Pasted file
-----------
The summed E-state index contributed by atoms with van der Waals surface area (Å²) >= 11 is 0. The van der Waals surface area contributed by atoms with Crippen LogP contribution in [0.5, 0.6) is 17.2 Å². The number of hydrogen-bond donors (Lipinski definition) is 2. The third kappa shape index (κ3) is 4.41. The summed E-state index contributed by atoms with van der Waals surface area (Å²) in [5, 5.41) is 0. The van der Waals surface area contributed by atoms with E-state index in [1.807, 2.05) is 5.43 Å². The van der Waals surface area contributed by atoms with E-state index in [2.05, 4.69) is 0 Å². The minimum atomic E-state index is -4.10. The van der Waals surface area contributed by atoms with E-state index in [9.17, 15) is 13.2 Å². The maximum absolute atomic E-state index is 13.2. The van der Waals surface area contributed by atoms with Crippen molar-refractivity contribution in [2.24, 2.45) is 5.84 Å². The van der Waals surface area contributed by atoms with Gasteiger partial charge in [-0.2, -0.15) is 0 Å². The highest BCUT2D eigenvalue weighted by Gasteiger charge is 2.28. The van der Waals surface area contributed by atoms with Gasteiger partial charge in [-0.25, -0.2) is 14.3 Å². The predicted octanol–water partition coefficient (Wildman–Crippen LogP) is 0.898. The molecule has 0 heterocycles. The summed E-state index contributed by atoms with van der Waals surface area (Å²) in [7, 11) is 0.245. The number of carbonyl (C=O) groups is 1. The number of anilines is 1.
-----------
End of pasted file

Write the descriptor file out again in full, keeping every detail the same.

The summed E-state index contributed by atoms with van der Waals surface area (Å²) >= 11 is 0. The van der Waals surface area contributed by atoms with Crippen LogP contribution in [0.5, 0.6) is 17.2 Å². The number of hydrogen-bond donors (Lipinski definition) is 2. The third kappa shape index (κ3) is 4.41. The summed E-state index contributed by atoms with van der Waals surface area (Å²) in [5, 5.41) is 0. The van der Waals surface area contributed by atoms with E-state index in [1.807, 2.05) is 5.43 Å². The van der Waals surface area contributed by atoms with E-state index in [2.05, 4.69) is 0 Å². The minimum atomic E-state index is -4.10. The van der Waals surface area contributed by atoms with E-state index in [9.17, 15) is 13.2 Å². The maximum absolute atomic E-state index is 13.2. The van der Waals surface area contributed by atoms with Crippen molar-refractivity contribution in [2.24, 2.45) is 5.84 Å². The van der Waals surface area contributed by atoms with Gasteiger partial charge in [-0.2, -0.15) is 0 Å². The highest BCUT2D eigenvalue weighted by Gasteiger charge is 2.28. The van der Waals surface area contributed by atoms with Gasteiger partial charge in [-0.25, -0.2) is 14.3 Å². The predicted octanol–water partition coefficient (Wildman–Crippen LogP) is 0.898. The molecule has 0 heterocycles. The summed E-state index contributed by atoms with van der Waals surface area (Å²) in [7, 11) is 0.245. The number of carbonyl (C=O) groups is 1. The number of anilines is 1.